Bud uniformity
Side lights mean that buds will grow fairly evenly across an entire plant, rather than being disproportionately big at the top and popcorn-sized at the bottom.

Benefits of Growing Weed With Additional Lighting

In certain situations, growing cannabis with additional lighting can be incredibly helpful. There are two general situations when it should be considered:

  • When a grow is very dense, and light from above can’t adequately penetrate the canopy.
  • When all other factors are honed in, and side lighting can help to further optimise a grow setup.

Increased Yield

Ultimately, most cannabis growers want big yields. And once growers have become very proficient in the fundamentals of growing, they tend to look for new ways to further increase yield. Well, side lighting and under-canopy lighting can do just this.

From preventing popcorn buds in bushy grows to making sizeable buds even bigger in conventional grows, additional lighting can often increase yield. That being said, novice growers should focus their energy on getting the basics right before spending money on even more lights. Side lighting will not make up for bad practice, but will complement good practice.

Better Light Distribution

Obviously, additional lighting from under the canopy will distribute light more evenly across your crop. Whether this is a meaningful benefit will depend on the two factors listed above. Optimal light distribution is always a good thing, but it’s down to you to decide whether it will make enough of a difference to employ.

Superior Plant Development

Generally, plants that have adequate and even light exposure will grow into healthier specimens. While this ultimately means fatter buds, it comes with other knock-on benefits as well. Plants may become generally larger, with healthier colouration and more even development across the board. Plus, healthier plants are more resistant to pests and diseases, which is a great help.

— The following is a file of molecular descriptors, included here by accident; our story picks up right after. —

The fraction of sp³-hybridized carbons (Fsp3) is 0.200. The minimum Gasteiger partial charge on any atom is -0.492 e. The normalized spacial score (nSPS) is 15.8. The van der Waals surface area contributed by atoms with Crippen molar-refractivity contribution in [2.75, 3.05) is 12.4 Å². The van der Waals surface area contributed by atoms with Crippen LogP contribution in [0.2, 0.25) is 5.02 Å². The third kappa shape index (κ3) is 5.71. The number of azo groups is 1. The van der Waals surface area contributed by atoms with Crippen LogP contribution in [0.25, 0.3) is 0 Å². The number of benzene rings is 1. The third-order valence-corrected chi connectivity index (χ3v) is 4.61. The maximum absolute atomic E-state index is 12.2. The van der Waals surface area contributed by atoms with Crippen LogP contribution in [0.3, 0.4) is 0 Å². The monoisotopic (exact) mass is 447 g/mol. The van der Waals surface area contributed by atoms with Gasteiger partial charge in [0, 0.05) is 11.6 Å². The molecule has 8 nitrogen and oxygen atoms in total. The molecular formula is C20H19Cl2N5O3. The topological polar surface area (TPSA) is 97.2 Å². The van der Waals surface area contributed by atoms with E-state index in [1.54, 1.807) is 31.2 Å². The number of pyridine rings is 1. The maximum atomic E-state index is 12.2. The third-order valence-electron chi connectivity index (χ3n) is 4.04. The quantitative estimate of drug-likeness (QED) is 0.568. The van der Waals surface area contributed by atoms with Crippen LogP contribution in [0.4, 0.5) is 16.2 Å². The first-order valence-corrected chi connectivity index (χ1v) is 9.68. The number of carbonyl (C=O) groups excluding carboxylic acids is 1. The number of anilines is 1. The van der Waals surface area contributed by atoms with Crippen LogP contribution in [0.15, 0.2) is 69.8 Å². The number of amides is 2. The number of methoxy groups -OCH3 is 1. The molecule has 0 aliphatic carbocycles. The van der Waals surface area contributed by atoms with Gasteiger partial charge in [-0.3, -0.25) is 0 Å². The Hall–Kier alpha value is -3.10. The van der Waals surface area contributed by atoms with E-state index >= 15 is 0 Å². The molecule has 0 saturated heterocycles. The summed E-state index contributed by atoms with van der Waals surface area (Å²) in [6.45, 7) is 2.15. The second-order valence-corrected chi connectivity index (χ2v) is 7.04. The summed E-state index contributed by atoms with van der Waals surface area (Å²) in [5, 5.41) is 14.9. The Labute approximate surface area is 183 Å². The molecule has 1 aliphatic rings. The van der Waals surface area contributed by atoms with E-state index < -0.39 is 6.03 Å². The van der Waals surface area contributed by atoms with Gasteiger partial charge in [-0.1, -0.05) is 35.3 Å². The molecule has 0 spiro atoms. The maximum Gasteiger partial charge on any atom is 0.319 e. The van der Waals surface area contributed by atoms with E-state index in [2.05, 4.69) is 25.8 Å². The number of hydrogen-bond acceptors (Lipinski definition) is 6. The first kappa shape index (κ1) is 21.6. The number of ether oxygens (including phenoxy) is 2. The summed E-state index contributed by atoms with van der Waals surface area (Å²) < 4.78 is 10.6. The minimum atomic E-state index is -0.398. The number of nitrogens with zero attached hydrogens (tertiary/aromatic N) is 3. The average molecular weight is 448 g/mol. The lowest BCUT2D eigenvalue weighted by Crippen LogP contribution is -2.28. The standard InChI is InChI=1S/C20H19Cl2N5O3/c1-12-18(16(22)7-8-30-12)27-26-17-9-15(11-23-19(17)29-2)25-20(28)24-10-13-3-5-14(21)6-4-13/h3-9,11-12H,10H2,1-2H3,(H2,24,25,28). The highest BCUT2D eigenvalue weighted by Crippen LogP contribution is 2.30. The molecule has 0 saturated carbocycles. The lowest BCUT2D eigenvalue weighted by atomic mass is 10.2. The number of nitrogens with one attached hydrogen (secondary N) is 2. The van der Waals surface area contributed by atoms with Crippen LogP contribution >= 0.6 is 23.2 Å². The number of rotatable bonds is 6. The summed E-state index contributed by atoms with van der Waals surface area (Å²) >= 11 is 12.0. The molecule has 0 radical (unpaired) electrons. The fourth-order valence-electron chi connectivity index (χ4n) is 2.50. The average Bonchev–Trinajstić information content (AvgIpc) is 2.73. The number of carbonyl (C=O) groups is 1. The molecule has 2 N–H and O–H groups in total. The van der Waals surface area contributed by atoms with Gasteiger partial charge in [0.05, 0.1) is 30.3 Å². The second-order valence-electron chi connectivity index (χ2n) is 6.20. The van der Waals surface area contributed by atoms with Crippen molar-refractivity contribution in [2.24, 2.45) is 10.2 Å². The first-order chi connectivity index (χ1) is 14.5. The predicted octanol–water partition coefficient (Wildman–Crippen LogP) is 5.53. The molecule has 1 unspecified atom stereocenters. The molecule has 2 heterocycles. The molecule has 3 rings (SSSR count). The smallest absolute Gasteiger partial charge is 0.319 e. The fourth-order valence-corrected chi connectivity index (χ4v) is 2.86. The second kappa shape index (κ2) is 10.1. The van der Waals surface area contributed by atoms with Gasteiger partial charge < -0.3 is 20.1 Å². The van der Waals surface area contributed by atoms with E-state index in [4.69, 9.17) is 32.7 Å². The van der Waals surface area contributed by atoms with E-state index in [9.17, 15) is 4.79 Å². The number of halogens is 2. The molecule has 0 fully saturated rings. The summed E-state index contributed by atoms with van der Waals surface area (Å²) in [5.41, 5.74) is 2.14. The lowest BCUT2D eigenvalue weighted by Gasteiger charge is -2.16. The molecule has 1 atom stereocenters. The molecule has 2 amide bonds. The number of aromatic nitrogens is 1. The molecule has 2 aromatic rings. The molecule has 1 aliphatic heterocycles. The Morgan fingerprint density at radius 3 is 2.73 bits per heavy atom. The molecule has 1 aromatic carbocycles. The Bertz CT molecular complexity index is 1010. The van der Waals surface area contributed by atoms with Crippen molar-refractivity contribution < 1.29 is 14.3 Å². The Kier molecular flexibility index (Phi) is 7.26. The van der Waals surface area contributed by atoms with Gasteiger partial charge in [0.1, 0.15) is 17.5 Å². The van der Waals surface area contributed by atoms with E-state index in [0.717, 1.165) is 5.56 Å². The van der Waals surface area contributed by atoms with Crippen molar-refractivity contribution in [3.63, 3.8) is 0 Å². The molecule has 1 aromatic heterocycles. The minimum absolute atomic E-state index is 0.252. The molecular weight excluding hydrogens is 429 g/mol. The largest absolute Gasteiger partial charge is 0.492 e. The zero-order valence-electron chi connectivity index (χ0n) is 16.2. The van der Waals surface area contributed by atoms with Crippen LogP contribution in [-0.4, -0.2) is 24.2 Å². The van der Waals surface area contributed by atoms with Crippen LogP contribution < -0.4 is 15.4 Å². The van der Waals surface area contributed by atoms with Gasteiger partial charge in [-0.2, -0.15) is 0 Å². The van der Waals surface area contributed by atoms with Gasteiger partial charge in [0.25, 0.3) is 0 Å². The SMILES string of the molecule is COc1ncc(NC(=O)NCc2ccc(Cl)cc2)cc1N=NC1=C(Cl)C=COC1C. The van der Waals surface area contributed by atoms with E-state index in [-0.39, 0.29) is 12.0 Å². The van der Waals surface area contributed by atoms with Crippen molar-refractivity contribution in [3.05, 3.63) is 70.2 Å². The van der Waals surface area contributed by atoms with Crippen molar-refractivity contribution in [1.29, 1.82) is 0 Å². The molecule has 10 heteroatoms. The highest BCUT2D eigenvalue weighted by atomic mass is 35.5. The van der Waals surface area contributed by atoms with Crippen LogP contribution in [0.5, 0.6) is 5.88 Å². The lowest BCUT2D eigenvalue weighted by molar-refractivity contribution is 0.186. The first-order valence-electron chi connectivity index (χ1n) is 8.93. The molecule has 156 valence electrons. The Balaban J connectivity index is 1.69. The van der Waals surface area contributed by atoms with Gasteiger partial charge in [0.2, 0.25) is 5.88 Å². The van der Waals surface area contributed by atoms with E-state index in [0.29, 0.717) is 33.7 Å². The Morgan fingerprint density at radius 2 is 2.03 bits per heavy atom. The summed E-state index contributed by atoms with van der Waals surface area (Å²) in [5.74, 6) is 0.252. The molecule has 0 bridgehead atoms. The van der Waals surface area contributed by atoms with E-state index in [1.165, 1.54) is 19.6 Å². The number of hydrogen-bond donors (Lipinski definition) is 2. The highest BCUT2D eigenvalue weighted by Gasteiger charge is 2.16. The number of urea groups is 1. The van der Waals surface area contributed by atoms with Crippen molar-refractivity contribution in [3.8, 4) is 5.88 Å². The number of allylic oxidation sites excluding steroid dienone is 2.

Greater Bud Uniformity

Instead of having huge buds at the top and popcorn buds at the bottom, why not have huge buds at the top and big buds at the bottom? Side lighting will increase bud uniformity, meaning larger yields and more attractive plants.

Side Lighting

Potential Downsides of Using Additional Lighting When Growing Weed

It’s not all good, though; there are some considerable downsides to using side lighting. In some cases, it’s really not worth it, which is why you should be careful to determine whether it’s beneficial for your setup.

Initial Setup Cost

More lights costs more money, and grow lights can be expensive. If they’re necessary, or they will really improve results, then the cost can be worth it. But where it's unnecessary, and growers would be better off honing more basic skills, side or under-canopy lighting can be a waste of money that makes little difference come harvest time.

Running Cost

Not only do you have to buy new lights, but you have to run them too. LED side lights aren’t too expensive to run, but other types, such as HPS, can be.

Heat Management Challenges

Adding more lights to a small, enclosed space will inevitably push temperatures up. This can be harmful to plant development and, if it gets really hot, can become a fire hazard. In general, you want to keep electrical, heat-emitting equipment to a minimum in a grow space. Therefore, a set of new lights may not be what you need.

Light Burn

There’s such a thing as too much of a good thing. While plants love light, giving them too much, or positioning it too close, can actually burn them. This can be from heat or from UV. Light burn is counterproductive and will result in a waste of money and damaged plants. So make sure you have enough space to add more lights to a grow while keeping them a safe distance from your plants.

Light Burn caused by Side Lighting

How to Instal and Use Additional Lighting When Growing Cannabis

If you think that additional lighting would help you to get more from your crop, the following section will give you tips on how to instal side lights and under-canopy lights for cannabis.

Choosing the Right Lights

First, you need to choose the right lights. In fact, you need to ask yourself if you really need additional lighting. If you decide you do, then what’s better for your circumstances: under-canopy lighting or side lighting?

Under-canopy lights are suitable for very compact grows where you can’t fit side lights in, or large grows where you can run a strip along a long line of plants.

Side lighting is good for grows with enough space to place lights around the sides of plants. Side lights can work with a single plant, or with many.

You also have to consider the different types of light available. High-quality LEDs are probably the best these days. These are flat and compact, last for tens of thousands of hours, come with fine-tuned frequencies, and hardly give off any heat, meaning they don’t pose the dangers associated with HID lights. Otherwise, CFL tubes are also popular, especially for side lighting.